Wednesday, 3 March 2010

LibDems go all "New Labour" on copyright ISP takedowns! Why?

The Register has the worrying story here.

Apparently our shadow culture minister in the Lords, Lord Howard has tabled an amendment to the Copyright Bill giving grerater powers to the courts to grant takedown injunctions to ISPs.

To be fair, The Register admits the move is "well-intentioned" and it seems that this is to replace the current proposal to give unlimited power to Lord Mandelson but shouldn't we be fighting against any such powers that are open to abuse by big players (witness DMCA-takedowns in America)?

Having said all this, maybe I'm missing a subtlety?

UPDATE: Apparently I'm missing a fairly big subtlety, Lord Howard is a Tory! Thanks to The Bureau of Sabotage (in the comments) for doing the fact checking I failed to do...
 Hopefully The Register will now update it's story. Maybe the party could send them a nice statement of our position?

UPDATE 2: Er, looking at the text of the amendment (120A), it seems that this was put forward by Lord Howard and Lord Clement-Jones (one of ours). So the story stands (but with the wrong name). Or am I reading it wrong?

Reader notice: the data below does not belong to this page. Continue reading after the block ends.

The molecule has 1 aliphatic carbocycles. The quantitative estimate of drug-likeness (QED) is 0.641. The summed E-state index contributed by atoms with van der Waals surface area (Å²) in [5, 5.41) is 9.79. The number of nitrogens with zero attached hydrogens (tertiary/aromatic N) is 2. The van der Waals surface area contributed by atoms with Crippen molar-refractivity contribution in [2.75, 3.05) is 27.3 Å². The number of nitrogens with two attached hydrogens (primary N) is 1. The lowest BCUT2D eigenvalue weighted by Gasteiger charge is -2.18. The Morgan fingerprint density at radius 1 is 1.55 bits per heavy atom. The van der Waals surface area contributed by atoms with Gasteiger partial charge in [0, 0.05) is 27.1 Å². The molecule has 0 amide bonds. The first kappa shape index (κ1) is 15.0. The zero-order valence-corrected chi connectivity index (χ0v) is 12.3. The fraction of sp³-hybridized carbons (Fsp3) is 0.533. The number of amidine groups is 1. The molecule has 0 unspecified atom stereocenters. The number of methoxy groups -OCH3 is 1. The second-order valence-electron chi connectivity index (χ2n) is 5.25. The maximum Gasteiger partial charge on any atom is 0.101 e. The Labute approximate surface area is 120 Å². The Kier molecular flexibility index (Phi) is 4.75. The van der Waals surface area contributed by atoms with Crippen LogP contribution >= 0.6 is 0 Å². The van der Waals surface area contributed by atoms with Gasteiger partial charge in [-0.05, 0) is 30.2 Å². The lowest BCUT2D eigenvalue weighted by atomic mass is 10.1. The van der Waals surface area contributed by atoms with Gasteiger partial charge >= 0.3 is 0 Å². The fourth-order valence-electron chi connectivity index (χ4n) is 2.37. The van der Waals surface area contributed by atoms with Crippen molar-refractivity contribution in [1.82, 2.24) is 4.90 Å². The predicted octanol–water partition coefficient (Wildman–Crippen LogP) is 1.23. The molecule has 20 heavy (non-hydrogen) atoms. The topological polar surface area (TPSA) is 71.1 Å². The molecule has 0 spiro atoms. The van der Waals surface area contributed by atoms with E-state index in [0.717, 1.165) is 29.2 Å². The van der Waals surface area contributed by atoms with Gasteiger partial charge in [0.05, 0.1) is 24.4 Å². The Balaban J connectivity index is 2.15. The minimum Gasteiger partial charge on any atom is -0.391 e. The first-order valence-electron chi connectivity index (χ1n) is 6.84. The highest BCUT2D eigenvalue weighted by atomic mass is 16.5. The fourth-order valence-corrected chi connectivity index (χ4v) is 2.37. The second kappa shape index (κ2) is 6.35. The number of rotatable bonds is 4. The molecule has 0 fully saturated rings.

UPDATE 3: The Register have updated their story and LibDemVoice has Lord Clement-Jones's explanation.

4 comments:

burkesworks said...

El Reg has it wrong - Lord Howard is in fact a CONSERVATIVE, which makes more sense in the context. Still doesn't make his reasoning any more right though.

LibCync said...

Looking at the text of the amendment, it looks like it's also sponsored by our spokesman Lord Clement-Jones!

burkesworks said...

And Lord Razzall, for that matter... high time for us to get lobbying and make them think again about this one. I can't see this going down at all well with anyone other than corporate interests and the odd bloggertarian.

Jock Coats said...

It would have to be a very odd "bloggertarian" IMO. Wht makes you think that true libertarians would defend this sort of intervention?

Most of us are totally against Intellectual Property in principle.